Sailing my Paradox and country living

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More recent sailing – part 4. Return to the Dart

Where were we?

Ah yes, cruising in the Plymouth area in my mighty Paradox and had just failed to get up the River Lynher to Notter for a pub visit..

So, as the winds were likely to remain very light – which they’d  been for some time now, I thought that a return to the Dart would be sensible, as a longer sea passage would turn out to be a slow drift, being wafted up and down along the coast by the tides, rather than a brisk sail..

Starting to make my way along the river towards Plymouth Sound, to get in position for the trip along the coast, I passed some nice places to show you.

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Anthony’s Passage – just a hamlet of old cottages along the Lynher.

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These allotments are a good distance from the water, on the side of a hill and overlook the R Lynher. It would be a nice spot to while away some hours looking out over the river valley and one could even grow some good veggies on that south sloping ground.

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Heading down river at the junction of the Lynher and Tamar

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Barn Pool. A well known Plymouth anchorage

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This Victorian naval barrack block has been nicely converted into apartments and still looks like it did 150 years ago.

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Sailed in company with this boat from Cremyl to Cawsand Bay. The boat is concrete and built in the 1980s and the owner- Richard- lives on board summer and winter.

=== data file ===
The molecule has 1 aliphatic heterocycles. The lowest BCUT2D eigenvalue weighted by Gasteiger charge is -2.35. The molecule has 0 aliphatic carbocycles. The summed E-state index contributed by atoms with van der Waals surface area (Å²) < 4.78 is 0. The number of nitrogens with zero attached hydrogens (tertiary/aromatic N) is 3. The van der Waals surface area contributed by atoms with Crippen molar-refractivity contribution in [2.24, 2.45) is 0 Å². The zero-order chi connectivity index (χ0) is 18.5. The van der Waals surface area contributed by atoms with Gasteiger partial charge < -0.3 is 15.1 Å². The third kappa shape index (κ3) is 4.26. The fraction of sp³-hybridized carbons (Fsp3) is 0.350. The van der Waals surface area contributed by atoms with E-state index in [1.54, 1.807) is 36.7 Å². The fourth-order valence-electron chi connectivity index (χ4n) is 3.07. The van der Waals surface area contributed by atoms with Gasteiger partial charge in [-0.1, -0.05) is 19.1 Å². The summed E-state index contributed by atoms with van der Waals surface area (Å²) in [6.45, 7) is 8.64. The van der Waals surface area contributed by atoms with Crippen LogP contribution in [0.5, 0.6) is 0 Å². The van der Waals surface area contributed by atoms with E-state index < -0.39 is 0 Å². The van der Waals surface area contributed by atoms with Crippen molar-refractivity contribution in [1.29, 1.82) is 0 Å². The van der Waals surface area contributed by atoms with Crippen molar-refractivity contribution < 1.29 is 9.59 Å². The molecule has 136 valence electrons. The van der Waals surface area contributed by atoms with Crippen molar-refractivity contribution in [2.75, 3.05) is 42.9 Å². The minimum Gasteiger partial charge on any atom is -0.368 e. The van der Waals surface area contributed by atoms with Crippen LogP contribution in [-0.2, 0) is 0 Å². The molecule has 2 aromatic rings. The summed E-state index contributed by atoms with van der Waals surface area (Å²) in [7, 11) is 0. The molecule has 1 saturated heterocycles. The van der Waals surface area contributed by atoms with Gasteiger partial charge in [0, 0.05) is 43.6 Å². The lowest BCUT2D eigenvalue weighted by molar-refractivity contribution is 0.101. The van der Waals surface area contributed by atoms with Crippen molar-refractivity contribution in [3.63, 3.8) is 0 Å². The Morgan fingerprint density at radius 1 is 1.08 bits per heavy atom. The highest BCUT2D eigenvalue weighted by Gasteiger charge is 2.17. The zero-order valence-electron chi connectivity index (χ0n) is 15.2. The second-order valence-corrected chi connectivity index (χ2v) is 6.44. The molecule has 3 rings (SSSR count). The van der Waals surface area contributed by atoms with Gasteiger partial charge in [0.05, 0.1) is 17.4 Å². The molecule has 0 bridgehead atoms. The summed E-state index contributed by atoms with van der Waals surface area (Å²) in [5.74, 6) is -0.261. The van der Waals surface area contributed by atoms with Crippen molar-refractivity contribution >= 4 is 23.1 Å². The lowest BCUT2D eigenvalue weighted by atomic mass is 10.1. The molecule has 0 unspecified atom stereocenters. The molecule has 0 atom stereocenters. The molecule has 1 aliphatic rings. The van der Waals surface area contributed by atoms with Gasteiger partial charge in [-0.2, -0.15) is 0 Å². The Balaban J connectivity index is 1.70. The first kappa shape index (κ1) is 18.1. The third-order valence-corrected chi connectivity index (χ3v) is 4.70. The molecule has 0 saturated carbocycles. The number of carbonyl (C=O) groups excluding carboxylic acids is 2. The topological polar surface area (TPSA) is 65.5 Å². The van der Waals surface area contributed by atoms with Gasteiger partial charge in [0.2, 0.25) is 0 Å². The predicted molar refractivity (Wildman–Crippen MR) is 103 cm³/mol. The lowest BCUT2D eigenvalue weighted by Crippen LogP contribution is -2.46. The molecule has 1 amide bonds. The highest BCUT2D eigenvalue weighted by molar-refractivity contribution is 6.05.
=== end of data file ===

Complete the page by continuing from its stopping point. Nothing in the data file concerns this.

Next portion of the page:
We both arrived together in Cawsand Bay and Richard kindly gave me a lift ashore in his tender after we were both anchored. This obviously called for another visit to the pub…. Richard said that he’d had no structural issues with the concrete construction of his boat which is good news as there are so many horror stories going about here in UK about the shortcomings of this type of build.

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At anchor off Cawsand.

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This boat arrived at Cawsand Bay latter in the afternoon and anchored nearby. A Bristol Channel Pilot Cutter?

So, spent the night tucked in Cawsand Bay ready to leave at first light for the coastal trip to the Dart. The forecast for the next day was very nice – Northerly force 4 to 5 .The main tidal constraint was to arrive and get around  Start Point before the tide turned against me. For the tide runs strong there and I’d struggle to make headway against it if I got there too late. So important to get sailing early to get the  timing right

We started off in fine style. The wind behaved as forecast and I romped across Bigbury Bay at top speed. I even reefed at one point – the first and only time during this entire cruise….resized_september trip 2015 081

Reefed the sail

Still going well as we got to Bolt Head but the wind faded after that and I made frustratingly slow progress to the Start. A light wind is  what I could have done without just then and a bit disappointing  in view of the good forecast…

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Start Point just after rounding in a light wind.

I managed to round the the Start – just, before the tide turned, but after that I struggled to get across the bay towards the Dart. as the wind became less and less. At one stage I became sure that progress had completely stopped. I fished out my new handheld GPS and turned it on. Sure enough we were going backwards at one and a half knots.